Predictive maintenance directly monitors the condition and performance of production assets to predict and identify the optimal time for them to be serviced or for parts to be replaced (maintenance). Predictive maintenance solutions use data from various sources – including the production assets – which minimizes the reliance on human judgement. By using data – and not only human judgement – predictive maintenance systems can identify underlying issues that would otherwise go undetected until it’s too late. In this way, predictive maintenance enables organizations to improve the accuracy of their maintenance plans, optimize servicing costs, maximize the lifespan of production assets and minimize disruption to business operations. As a result, the business is able to operate with greater confidence and can build stronger trust and relationships with both customers and suppliers.
The main differences and advantages of predictive maintenance over standard warning alerts are:
Predictive maintenance systems are based on making use of the right data and the analysis of that data using appropriate algorithms. In practice, the implementation of a predictive maintenance system starts by gathering the data from available sensors and evaluating which data can be used to provide insight into the state and performance of an asset and its vulnerability to failure.
Once the data parameters have been agreed, a system is developed and implemented, and a dashboard is created that provides information about the possibility and likelihood of failure at any given time. Over time, models can be enhanced to include data such as production capacity, total days in use (age) and date of last service. Depending on the nature of the machinery and the organization’s requirements, a predictive maintenance system can be further enriched to include information such as seasonal and ambient temperatures (e.g. do hot temperatures increase strain and/or demand) and historical sales data of the company (to anticipate spikes and lulls in demand) so that manufacturers can optimize their production operations (including staffing), maximize the value they derive from their machinery and reduce the likelihood of unanticipated downtime.
Over time, predictive maintenance systems can be integrated with all sorts of enterprise systems, such as customer orders, staffing, marketing and sales activities (e.g. promotions) and seasonal events (e.g. Christmas, popular vacation seasons, trade fairs) to improve alignment across the business and ensure maintenance tasks are scheduled at a time that is best for the business.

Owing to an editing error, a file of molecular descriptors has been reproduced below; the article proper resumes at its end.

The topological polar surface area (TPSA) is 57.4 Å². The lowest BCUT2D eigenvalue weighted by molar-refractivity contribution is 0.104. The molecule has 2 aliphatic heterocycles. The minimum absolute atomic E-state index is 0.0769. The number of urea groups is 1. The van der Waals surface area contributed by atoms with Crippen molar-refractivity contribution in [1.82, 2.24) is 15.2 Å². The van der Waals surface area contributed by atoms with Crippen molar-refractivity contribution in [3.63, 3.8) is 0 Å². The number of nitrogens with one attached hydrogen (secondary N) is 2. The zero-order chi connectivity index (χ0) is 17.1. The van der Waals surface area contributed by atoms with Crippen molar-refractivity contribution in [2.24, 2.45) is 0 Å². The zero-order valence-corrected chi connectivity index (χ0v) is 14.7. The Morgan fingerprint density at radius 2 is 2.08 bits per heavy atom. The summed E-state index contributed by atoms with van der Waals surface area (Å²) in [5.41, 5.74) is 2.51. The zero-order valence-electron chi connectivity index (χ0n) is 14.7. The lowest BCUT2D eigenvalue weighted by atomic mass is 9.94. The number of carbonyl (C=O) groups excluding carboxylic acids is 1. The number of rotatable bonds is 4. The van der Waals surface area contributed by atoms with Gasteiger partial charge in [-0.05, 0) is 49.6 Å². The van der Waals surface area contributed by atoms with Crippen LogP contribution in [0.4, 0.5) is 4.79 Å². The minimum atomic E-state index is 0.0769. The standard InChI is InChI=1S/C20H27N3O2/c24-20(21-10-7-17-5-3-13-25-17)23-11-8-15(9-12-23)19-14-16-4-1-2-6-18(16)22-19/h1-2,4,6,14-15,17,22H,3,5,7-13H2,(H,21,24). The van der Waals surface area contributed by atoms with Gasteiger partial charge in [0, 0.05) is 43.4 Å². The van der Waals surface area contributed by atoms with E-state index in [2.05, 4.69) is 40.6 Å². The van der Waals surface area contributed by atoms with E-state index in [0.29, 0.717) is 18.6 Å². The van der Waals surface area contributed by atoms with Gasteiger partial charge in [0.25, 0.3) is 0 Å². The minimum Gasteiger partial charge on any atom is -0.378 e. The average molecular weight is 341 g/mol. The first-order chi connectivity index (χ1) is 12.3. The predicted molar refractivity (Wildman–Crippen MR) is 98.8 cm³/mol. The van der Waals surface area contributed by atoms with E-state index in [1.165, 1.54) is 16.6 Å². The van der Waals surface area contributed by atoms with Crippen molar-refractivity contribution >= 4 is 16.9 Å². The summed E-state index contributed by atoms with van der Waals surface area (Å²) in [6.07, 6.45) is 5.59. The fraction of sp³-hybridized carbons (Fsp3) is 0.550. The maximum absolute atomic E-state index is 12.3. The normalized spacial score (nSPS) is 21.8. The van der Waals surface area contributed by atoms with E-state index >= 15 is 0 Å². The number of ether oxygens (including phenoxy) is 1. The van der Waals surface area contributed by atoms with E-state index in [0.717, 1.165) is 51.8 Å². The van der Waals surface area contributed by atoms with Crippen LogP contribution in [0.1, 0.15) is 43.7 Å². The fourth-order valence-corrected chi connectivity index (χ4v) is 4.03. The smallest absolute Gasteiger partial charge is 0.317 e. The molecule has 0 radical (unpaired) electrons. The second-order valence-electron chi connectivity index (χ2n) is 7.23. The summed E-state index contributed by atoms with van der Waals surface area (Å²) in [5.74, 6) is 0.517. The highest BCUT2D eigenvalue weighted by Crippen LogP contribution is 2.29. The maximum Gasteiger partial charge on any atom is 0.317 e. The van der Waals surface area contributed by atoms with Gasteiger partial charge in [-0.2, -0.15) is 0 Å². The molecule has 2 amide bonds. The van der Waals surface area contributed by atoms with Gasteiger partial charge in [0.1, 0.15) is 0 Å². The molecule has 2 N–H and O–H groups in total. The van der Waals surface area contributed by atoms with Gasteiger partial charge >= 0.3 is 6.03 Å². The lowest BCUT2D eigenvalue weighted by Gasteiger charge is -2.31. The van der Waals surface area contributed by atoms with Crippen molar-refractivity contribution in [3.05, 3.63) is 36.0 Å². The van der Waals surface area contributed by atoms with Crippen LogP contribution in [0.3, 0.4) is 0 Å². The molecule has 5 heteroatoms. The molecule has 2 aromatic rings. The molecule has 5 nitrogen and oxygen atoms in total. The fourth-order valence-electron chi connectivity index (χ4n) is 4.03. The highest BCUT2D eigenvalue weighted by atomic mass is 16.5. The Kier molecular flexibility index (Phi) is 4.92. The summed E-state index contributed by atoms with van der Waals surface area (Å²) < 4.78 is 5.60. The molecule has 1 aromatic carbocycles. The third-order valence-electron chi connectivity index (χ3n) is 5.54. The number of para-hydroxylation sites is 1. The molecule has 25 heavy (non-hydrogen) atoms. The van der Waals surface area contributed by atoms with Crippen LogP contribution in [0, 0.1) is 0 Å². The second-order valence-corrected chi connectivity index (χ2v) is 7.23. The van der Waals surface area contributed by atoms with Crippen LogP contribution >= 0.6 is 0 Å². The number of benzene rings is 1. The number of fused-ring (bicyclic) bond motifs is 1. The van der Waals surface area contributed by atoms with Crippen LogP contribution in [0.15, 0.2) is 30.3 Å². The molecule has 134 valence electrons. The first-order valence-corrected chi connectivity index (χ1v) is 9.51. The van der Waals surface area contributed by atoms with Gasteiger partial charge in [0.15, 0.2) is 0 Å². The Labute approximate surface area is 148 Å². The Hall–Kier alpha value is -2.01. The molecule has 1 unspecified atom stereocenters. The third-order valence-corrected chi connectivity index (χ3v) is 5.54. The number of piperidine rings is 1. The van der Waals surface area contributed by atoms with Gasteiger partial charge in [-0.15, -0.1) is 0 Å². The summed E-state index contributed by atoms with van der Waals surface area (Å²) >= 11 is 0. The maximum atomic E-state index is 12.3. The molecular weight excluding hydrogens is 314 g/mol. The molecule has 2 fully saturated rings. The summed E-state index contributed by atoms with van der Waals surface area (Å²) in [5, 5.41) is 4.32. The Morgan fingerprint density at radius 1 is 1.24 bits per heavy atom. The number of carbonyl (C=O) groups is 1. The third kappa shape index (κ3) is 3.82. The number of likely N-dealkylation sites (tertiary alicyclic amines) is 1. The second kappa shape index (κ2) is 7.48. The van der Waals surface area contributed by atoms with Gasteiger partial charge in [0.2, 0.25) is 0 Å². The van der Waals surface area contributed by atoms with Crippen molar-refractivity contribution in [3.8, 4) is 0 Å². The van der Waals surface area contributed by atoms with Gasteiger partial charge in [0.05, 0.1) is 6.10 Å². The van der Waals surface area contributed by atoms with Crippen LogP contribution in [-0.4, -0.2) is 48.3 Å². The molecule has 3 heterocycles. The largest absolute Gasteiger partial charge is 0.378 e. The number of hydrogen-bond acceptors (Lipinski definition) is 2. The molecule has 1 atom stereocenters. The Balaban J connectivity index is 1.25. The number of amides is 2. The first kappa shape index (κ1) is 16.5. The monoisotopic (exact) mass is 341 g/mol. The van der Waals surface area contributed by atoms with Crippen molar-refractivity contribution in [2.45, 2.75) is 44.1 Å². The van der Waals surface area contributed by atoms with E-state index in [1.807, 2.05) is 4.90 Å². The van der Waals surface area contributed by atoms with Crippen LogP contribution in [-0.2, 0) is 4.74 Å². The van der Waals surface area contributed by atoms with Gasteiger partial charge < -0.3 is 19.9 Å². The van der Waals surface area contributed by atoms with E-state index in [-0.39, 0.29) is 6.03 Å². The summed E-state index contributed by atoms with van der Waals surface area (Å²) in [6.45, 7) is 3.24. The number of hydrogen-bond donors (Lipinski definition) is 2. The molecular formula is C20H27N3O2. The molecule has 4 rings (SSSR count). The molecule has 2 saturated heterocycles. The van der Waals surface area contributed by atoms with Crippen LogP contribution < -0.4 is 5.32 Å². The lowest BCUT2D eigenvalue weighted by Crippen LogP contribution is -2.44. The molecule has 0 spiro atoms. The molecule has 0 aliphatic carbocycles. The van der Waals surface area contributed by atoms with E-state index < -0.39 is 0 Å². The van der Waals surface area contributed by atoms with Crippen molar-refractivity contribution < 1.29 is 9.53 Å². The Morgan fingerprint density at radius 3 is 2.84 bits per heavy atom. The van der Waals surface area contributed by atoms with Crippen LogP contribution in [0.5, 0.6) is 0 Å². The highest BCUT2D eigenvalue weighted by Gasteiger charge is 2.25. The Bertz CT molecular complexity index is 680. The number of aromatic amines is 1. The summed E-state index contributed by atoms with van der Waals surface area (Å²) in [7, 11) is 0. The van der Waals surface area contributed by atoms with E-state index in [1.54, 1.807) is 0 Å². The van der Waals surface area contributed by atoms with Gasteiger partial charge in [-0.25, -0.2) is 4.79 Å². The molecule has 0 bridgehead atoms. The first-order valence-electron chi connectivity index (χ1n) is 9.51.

The chief beneficiaries of predictive maintenance systems are manufacturers, especially those that feel that their maintenance costs are higher than they should be, have experienced excess downtime or too often act in a responsive way and with disruption to their supply chain operations.
Predictive maintenance will be easiest to implement and will deliver the greatest benefit in those instances where production volumes are high, and where products being manufactured are common in nature. The more variables that enter the equation (e.g. different types of products produced by the same machinery, frequent configuration of machinery, high variance of difficult-to-compare tasks being performed), the more difficult it becomes to achieve a high degree of accuracy.
The number and grouping of sensors on machinery will also contribute to greater accuracy and effectiveness of a predictive maintenance system. Sensors and devices should be configured in such a way that data flows to a central point and is available for deeper analysis (ideally, in real time). Much of the industrial machinery built today features IoT sensors as standard, but having older machinery doesn’t preclude a business from benefiting from predictive maintenance. The number of ‘bolt-on’ IoT sensors available on the market continues to grow, ranging from relatively simple (e.g. pressure and temperature), though to more advanced sensors, like thermal-imagery cameras, which can be used to detect leaks or areas of overheating.
After an initial analysis and once it has been established that failures can indeed be predicted, it’s time to implement the solution. When implemented using ‘on premise’ IT, it’s worth considering the creation of your own data lake, which will serve the data in stream mode (not only batch). This, in turn, implies the use of spark streaming.
Alternatively, cloud service providers like AWS and Microsoft Azure offer dedicated architectures that are commonly used in the world of IoT (e.g. AWS IoT Core and Azure IoT) and Industry 4.0, which enables the costs of and time required to implement predictive maintenance systems to be dramatically reduced and also makes their maintenance in the future easier. Given the scope and scale of such solutions, most companies will look to external providers (like ITMAGINATION) to build and implement their predictive maintenance systems.
Probably not. Importantly, though, predictive maintenance will help anticipate and manage the risk of breakdown and should give your business the chance to prepare accordingly (bring forward services or part replacements, switch production to different machines or locations, reduce orders, alert customers, etc.), which means less disruption for your business, greater trust from stakeholders and improved operational efficiency.
Want to discover how you can use your data to reduce production downtime and keep your business on track? Talk to ITMAGINATION about it.
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